What are the Top Causes of Kitchen Fires?

What are the Top Causes of Kitchen Fires?

What are the Top Causes of Kitchen Fires?It is in the kitchen, the garage, and workshop that most home-based fires originate. A household fire that originates in the kitchen is the most common type of fire in the United States. This is significant and important to understand as the number of civilian deaths that occur by fire in the United States each year totals approximately 2,500 and 78% of those deaths occur in home structure fires. Further, 71% of all civilian injuries by fire, totaling approximately 13,000 per year, occur from home fires. 

Considering that most home fires begin in the kitchen, what are the top causes of these kitchen-based fires? The most common kitchen fire is a grease fire and the underlying cause of this is when a person leaves a frying pan on the stove unattended and the grease catches fire. The kitchen is also home of several electrical appliances where faulty or damaged components, their electrical wiring, inadequate circuit capability or excessive wattage to appliance capacity can cause shorts or sparks and triggers a fire.

As with any topic when trying to address a question, there are other associated factors that need to be addressed to help the individual better apply the information or newly acquired knowledge in their personal lives. Let’s look at some of those other factors that in the case of our question, contribute to an increased risk of causing a kitchen fire.

  1. Some foods are easier to catch fire than others. Cooking with oil or grease, both of which are flammable, increases the risk.
  2. How you cook the food. Statistics indicate that frying poses the greatest risk for fire initiation. This, of course, makes sense as frying typically involves the use of oil or grease.
  3. The clothing you wear while cooking. It is rare that a person’s clothes catch fire directly from an open flame and results in a kitchen fire. However, according to the National Fire Protection Association (NFPA), the clothing a person is wearing that subsequently catches fire from an oil or grease-initiated fire contributes significantly to the risk dying from the fire.

What should you do if a fire starts in your kitchen?

Should a fire start in your kitchen the most important thing to do is to ensure your safety and that of your family members. That may require that you attempt to extinguish the fire in its infant stage and prevent it from spreading to other items or locations in the kitchen. To perform this initial fire combating strategy, you need to:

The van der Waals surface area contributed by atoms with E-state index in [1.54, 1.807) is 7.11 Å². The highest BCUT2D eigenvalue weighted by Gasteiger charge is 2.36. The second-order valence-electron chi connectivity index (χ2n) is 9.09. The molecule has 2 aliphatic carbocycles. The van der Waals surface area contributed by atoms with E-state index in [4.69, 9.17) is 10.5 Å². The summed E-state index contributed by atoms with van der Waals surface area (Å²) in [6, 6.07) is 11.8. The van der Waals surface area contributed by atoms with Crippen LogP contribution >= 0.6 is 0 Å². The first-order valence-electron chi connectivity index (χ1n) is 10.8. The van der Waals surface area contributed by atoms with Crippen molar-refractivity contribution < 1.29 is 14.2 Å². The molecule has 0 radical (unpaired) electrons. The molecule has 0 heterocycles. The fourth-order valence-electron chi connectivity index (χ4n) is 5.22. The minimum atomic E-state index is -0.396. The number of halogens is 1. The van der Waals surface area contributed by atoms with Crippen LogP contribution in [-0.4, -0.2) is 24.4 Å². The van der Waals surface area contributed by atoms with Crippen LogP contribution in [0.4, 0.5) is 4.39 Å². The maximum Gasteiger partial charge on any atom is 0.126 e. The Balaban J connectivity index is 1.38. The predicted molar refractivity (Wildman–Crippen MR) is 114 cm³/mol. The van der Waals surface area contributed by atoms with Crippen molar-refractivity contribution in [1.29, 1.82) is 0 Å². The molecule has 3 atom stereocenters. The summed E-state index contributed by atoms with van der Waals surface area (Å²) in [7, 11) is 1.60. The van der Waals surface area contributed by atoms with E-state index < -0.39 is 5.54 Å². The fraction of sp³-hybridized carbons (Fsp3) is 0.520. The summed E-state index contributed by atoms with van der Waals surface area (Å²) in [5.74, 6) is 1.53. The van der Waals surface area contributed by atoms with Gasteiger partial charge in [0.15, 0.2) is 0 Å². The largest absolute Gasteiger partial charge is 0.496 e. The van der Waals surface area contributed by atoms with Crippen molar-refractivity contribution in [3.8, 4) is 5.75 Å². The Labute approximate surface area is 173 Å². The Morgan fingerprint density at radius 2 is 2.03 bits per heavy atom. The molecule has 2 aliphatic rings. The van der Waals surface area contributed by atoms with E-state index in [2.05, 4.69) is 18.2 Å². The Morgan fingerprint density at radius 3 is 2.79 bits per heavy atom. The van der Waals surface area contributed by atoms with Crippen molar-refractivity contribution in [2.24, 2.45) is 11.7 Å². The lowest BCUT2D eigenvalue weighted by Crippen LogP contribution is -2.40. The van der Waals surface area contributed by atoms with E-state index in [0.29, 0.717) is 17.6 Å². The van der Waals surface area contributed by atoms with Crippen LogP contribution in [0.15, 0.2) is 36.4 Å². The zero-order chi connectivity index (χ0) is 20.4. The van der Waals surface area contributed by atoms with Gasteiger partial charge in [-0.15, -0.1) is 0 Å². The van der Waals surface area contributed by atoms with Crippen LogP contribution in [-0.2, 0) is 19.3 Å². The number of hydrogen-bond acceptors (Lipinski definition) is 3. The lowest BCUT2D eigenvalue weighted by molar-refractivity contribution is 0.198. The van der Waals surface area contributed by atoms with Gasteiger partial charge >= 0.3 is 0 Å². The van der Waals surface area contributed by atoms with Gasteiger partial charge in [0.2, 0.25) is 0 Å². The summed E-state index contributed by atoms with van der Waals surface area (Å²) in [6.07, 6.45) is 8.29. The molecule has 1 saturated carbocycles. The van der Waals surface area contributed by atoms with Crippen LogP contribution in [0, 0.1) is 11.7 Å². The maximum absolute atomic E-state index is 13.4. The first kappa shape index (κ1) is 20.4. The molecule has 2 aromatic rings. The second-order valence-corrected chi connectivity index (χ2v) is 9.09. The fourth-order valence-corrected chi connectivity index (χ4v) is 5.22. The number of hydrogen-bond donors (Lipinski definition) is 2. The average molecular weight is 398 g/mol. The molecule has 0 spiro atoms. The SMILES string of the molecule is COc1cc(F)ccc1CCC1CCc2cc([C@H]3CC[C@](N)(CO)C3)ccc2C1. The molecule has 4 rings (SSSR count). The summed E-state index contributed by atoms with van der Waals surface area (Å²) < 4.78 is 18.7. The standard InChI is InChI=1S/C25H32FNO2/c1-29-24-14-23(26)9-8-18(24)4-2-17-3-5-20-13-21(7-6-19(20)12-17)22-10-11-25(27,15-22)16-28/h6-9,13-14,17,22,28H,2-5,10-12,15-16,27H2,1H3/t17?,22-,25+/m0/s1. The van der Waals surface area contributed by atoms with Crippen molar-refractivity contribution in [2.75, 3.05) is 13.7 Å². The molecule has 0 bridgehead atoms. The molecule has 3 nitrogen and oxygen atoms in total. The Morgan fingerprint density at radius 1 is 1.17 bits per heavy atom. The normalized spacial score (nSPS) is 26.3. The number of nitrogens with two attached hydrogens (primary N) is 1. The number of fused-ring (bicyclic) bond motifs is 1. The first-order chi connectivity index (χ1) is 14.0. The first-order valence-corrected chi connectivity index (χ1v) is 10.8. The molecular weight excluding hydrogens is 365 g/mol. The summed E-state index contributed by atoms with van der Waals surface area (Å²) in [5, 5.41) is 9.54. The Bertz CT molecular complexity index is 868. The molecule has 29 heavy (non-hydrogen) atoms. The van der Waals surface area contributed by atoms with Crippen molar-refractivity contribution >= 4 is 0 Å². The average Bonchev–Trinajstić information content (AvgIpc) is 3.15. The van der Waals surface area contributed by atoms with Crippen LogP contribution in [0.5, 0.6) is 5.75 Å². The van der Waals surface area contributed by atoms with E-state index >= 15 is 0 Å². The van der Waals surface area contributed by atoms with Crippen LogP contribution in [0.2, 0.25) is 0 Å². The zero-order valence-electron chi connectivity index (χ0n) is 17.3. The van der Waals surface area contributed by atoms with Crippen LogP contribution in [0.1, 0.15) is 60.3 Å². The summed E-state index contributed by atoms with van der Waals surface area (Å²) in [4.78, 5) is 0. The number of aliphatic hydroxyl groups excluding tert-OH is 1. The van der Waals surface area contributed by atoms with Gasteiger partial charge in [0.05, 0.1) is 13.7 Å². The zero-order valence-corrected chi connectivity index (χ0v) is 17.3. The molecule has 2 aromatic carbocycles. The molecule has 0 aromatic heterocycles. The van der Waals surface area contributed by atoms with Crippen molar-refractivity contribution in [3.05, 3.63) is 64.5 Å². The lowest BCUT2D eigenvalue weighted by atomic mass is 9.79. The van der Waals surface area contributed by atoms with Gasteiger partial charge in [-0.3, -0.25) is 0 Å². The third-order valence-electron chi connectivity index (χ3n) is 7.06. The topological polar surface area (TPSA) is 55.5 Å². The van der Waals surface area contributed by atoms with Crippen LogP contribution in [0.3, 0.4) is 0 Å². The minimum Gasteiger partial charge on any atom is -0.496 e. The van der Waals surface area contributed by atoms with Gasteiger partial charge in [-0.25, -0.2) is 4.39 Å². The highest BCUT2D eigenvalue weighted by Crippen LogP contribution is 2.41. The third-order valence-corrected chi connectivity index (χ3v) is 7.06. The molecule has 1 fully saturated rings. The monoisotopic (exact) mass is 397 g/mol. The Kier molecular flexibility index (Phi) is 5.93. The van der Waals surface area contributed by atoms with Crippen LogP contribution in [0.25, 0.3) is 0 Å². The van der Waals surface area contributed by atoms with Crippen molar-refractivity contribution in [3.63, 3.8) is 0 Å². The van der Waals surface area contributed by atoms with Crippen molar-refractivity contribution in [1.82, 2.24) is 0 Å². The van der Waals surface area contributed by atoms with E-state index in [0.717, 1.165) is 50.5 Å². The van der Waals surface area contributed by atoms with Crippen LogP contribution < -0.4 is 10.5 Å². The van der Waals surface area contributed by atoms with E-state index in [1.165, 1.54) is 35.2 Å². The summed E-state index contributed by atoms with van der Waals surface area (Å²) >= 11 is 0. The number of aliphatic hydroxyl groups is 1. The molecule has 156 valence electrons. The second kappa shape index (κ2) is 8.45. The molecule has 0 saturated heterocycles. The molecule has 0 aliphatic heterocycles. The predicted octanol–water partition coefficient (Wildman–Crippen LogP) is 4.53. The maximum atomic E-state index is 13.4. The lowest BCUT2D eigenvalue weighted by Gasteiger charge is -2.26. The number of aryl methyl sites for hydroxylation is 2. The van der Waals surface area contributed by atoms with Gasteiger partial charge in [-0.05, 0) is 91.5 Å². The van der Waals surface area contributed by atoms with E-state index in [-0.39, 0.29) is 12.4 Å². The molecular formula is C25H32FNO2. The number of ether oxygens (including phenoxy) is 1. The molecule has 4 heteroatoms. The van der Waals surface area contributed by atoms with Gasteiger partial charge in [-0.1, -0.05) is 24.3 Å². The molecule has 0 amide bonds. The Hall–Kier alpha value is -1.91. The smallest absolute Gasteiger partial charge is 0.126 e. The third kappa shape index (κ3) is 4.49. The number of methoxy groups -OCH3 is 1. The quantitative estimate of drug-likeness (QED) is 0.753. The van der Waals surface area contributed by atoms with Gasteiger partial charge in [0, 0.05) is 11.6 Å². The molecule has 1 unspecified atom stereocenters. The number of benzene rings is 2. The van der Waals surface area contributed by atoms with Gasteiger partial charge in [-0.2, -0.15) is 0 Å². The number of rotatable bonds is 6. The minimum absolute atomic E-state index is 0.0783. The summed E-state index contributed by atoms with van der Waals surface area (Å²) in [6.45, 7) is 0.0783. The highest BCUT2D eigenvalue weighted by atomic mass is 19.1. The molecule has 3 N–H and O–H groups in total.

1. Ensure that you have a properly functioning and appropriate type of fire extinguisher located in the kitchen, but away from the typical origin of a fire – the stove or oven. Because kitchen fires usually involve a cooking fuel source such as oil, grease, or animal fat, a Class K fire extinguisher with mono-ammonium phosphate agent is the recommended choice.

2. Know how to properly employ the fire extinguisher so ensure effective smothering of the fuel and do so without splashing the oil or grease from the pan and onto nearby items or structures that could catch fire.

You may want to read our other article titled, “How to Operate a Fire Extinguisher” and “How to Safely and Effectively Put out a Kitchen Fire – Three Simple Methods!

Cooking for some is a favorite activity, possibly even hobby, and something that brings joy to the chef as well as the beneficiaries of the chef’s abilities to create foods that taste great. Because the art of cooking carries with it a certain level of risk for fire, it is important to ensure that your kitchen appliances, cooking skills, and fire prevention and intervention strategies are up to date and up to speed for the cooking, you will be doing. It is recommended that you analyze your kitchen and fire protection equipment as specified in this article along with a well-designed and practiced fire response process to reduce the risk of fire in your kitchen and enhance your ability to effectively combat a kitchen fire should it occur.